Blood clots linked to long COVID-19 exercise capacity

Credit: CC0 Public Domain

Scientists from the University College London found that people suffering from long COVID may face an increased risk of abnormal blood clotting.

They also found that this blood abnormality was four times more likely in those experiencing difficulties with basic exercise more than 12 weeks after their COVID-19 infection.

The research is published in Blood Advances and was conducted by Dr. Melissa Heightman et al.

Long COVID (also known as Post-COVID Syndrome), a condition that occurs in people previously infected with COVID-19, results in symptoms that persist months after the initial onset of infection.

Common symptoms include fatigue, chest pain, shortness of breath, and brain fog, and experts estimate that up to half of all people who recover from infection continue to experience lingering symptoms.

In the study, the team assessed people in an outpatient Post-COVID clinic between July 2020 and May 2021.

Participants were said to have long COVID if they experienced symptoms three months after the onset of their original COVID-19 infection and if those symptoms persisted for at least two additional months—in the absence of other contributing diagnoses.

Researchers measured abnormal blood clotting markers by assessing the relative levels of two proteins in the body.

Participants also completed exercise tests, performing timed activities such as walking on a flat surface and/or repeatedly going from sitting to standing position from a chair while wearing oxygen monitors.

Researchers measured oxygen levels and tested participants’ blood before and after exercise to measure their lactate levels, which helped describe participant response to exertion.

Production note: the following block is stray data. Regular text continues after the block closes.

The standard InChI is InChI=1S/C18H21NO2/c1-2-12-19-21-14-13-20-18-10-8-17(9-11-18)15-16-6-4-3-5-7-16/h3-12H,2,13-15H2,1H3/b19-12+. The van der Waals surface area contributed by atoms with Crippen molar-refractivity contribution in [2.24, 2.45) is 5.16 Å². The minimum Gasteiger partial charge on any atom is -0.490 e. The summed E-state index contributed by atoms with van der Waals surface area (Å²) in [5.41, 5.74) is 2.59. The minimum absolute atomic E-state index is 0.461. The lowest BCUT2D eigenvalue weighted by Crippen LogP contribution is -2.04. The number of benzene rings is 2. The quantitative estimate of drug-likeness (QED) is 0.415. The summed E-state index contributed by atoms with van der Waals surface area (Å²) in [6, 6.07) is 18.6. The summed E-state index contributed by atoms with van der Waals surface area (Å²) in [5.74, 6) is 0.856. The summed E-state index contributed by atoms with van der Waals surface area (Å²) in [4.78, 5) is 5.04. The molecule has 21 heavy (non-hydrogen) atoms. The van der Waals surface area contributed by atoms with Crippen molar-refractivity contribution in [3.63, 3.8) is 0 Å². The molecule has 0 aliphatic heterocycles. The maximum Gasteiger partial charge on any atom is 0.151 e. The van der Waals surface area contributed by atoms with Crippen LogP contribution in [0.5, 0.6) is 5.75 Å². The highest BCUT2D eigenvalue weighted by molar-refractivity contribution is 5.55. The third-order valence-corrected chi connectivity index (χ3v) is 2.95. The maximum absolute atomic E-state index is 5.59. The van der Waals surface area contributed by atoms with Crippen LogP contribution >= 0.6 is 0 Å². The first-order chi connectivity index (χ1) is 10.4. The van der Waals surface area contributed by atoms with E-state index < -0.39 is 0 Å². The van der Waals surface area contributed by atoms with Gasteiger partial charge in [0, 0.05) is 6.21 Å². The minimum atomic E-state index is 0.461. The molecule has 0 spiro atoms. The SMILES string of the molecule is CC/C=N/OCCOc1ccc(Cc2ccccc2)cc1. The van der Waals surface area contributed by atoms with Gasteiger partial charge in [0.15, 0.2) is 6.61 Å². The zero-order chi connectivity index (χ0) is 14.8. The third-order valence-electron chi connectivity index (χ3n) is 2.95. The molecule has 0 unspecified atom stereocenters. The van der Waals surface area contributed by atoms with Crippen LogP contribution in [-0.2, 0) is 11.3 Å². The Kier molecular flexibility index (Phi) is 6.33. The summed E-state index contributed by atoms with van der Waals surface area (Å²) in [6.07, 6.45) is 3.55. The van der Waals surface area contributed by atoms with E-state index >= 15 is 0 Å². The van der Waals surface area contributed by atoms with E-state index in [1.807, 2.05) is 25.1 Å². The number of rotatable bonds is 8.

The team found that patients who exhibited a big decrease in oxygen levels (measured by a sensor on the patient’s finger) while exercising and/or a rise in lactate afterward were said to demonstrate an impaired exercise capacity.

Notably, patients with raised levels of blood clotting markers were also four times more likely to have an impaired exercise capacity.

In the future, the team aims to assess patient bloodwork using different research platforms over the course of their long COVID illness to assess how their risk of thrombosis might change with the progression of their symptoms.

The researchers say that this additional monitoring could not only help confirm possible mechanisms underlying long COVID, but also offer insight into the effects of potential treatment options for the condition.

If you care about COVID, please read studies about drug duo that could help cure COVID-19, and green tea offers new hope to beat COVID-19.

For more information about COVID, please see recent studies about the cause of severe inflammation in COVID-19, and results showing new way to prevent broad range of COVID-19 variants.

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